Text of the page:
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Adult stepson, please give me some advice

(55 Posts)
SmilingSadLady Fri 11-Nov-16 04:48:19

I have two DDs and two adults DSSs. We have a good, but not close, relationship.

Three weeks ago, the younger stepson, who is 21, came to live with us. I was unhappy with the way this was arranged. He graduated this year, got a good degree but no plan as to what next and spent the Summer, until October, travelling. He then said he had "no choice" but to come and live with us.

We live in the countryside, close to a City centre, but there is a decent commute. We are a drive away from the train station. My husband and I commute each day (on different days, we work part time and share the childcare). He chose not to get up early enough to come in with either of us, but often expects a lift from the parent who has done the school run. Again, in the evening, he times his return too late or too early to come back with either of us and then communicates that he needs a lift or money for a taxi. This is usually either at bath time or when only one of us is home (the other at work) and the children in bed.

He wakes up after us and usually comes in late. He texts, very politely, asking me for "supper please", or "supper would be nice". Previously we cooked an early tea for the children and then ate as a couple. Now I am either doing bigger meals with a lot more carbs that are easily repeatable when he gets in. He is fit, runs and is eating voraciously. It has had a big impact on our weekly grocery bill. He does not contribute financially.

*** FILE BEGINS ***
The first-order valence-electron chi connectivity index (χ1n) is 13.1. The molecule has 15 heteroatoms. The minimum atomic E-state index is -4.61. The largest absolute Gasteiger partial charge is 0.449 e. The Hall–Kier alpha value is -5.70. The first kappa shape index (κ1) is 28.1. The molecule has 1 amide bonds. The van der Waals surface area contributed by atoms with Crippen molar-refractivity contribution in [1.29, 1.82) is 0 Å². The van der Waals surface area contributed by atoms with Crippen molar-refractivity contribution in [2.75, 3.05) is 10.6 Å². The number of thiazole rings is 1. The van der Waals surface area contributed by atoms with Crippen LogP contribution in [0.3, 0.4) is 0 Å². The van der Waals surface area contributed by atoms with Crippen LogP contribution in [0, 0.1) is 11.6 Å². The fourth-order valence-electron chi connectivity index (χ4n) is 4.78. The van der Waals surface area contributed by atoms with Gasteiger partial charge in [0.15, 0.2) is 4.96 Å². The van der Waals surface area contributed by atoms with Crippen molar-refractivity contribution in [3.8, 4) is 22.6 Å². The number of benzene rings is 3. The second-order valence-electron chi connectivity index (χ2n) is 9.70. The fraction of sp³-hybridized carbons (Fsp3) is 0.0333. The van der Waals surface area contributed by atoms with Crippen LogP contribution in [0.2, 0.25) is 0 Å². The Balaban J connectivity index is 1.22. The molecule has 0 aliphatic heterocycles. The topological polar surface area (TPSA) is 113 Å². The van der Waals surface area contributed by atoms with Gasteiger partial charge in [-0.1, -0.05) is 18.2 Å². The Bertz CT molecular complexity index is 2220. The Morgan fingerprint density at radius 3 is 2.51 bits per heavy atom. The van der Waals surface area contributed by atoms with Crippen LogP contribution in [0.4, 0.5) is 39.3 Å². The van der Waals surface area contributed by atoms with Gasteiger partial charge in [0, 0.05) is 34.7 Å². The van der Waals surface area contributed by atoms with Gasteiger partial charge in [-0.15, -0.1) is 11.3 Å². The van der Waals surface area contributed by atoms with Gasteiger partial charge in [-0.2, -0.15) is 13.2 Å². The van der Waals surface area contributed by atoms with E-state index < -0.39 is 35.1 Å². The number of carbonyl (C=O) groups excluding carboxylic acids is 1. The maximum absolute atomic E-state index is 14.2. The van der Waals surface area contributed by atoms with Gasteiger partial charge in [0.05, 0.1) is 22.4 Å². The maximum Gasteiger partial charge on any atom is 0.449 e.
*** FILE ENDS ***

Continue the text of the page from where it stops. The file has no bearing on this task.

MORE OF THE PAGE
My understanding was that we would be supporting him during his first job. I did not expect money from him and would rather he saved for his own accommodation. However, we did expect, and we made it clear, that we expected him to contribute 'in kind', by walking the dog, doing light housework (we all share this, but have a weekly cleaner), assisting in the garden.

He has taken the dog out twice when he is out for a run, at his convenience. He does not cook. His room smelled so bad after he had been with us for a week, that my husband asked him to air it and stop drying his sweaty running clothes on the radiators. My husband then did his laundry and he was piling up dirty clothes. I felt he should do his own laundry.

We spoke to him about his room and about the house in general, reiterating expectations. He was arrogant and rude to my husband and called me unstable, not to my face but so I could hear him.

He then made a point of washing his breakfast things but will only load or unload the dishwasher if he is asked and asked again. My two DDs do much more to help and my older DD (5) has noticed.

Each weekend he has been away and come back and told me about cooking with friends (he claims he cannot cook when we ask him to), parties etc. We asked him to get a part time job as his current job is a part-time unpaid internship. He opted for a weekend only contract, is away the next two weekends and has whinged about how it will impinge on his social life.

Two days ago I had bad news on a medical diagnosis which came 48 hours after other bad news. I had my young DD with me in the appointment so couldn't ask everything I wanted and my DH was working very late at an evening conference event which he was chairing, so we hadn't had a chance to talk in detail.

DH sent his son a text, to say I'd had a rough day and asking him to be supportive. That evening when DSS came home, he made a public call to his brother, with the door open, screaming and swearing at the top of his voice, for over an hour, complaining about me, my DH, my DDs, saying the youngest "shits everywhere" (she is in nappies, she does not shit everywhere). I was scared the little ones would wake up and also felt hugely intimidated by his swearing and screaming and accusations. He then walked up to me and said "good night" as if nothing had happened.